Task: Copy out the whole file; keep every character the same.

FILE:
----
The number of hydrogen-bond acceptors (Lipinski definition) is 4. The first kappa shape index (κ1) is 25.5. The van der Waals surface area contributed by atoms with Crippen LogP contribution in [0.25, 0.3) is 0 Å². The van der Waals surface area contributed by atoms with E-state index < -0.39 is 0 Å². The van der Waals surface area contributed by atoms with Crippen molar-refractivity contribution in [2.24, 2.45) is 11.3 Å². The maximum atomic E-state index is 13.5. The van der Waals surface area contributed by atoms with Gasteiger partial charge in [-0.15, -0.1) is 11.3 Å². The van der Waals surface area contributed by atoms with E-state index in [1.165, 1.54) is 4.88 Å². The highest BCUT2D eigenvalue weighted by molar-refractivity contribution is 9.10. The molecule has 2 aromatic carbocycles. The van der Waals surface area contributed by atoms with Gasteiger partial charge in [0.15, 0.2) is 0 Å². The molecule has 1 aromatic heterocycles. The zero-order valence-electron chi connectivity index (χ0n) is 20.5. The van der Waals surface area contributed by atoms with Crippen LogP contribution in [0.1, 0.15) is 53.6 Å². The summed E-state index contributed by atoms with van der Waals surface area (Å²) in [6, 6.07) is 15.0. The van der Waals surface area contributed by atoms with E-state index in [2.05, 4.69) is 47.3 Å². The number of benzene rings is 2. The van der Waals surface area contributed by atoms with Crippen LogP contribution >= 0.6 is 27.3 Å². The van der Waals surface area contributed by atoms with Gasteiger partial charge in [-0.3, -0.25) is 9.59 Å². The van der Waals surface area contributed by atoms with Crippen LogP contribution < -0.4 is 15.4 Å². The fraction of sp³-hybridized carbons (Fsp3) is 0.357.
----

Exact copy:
The number of hydrogen-bond acceptors (Lipinski definition) is 4. The first kappa shape index (κ1) is 25.5. The van der Waals surface area contributed by atoms with Crippen LogP contribution in [0.25, 0.3) is 0 Å². The van der Waals surface area contributed by atoms with E-state index < -0.39 is 0 Å². The van der Waals surface area contributed by atoms with Crippen molar-refractivity contribution in [2.24, 2.45) is 11.3 Å². The maximum atomic E-state index is 13.5. The van der Waals surface area contributed by atoms with Gasteiger partial charge in [-0.15, -0.1) is 11.3 Å². The van der Waals surface area contributed by atoms with E-state index in [1.165, 1.54) is 4.88 Å². The highest BCUT2D eigenvalue weighted by molar-refractivity contribution is 9.10. The molecule has 2 aromatic carbocycles. The van der Waals surface area contributed by atoms with Gasteiger partial charge in [0.15, 0.2) is 0 Å². The molecule has 1 aromatic heterocycles. The zero-order valence-electron chi connectivity index (χ0n) is 20.5. The van der Waals surface area contributed by atoms with Crippen LogP contribution in [0.1, 0.15) is 53.6 Å². The summed E-state index contributed by atoms with van der Waals surface area (Å²) in [6, 6.07) is 15.0. The van der Waals surface area contributed by atoms with E-state index in [2.05, 4.69) is 47.3 Å². The number of benzene rings is 2. The van der Waals surface area contributed by atoms with Crippen LogP contribution >= 0.6 is 27.3 Å². The van der Waals surface area contributed by atoms with Gasteiger partial charge in [-0.3, -0.25) is 9.59 Å². The van der Waals surface area contributed by atoms with Crippen LogP contribution < -0.4 is 15.4 Å². The fraction of sp³-hybridized carbons (Fsp3) is 0.357.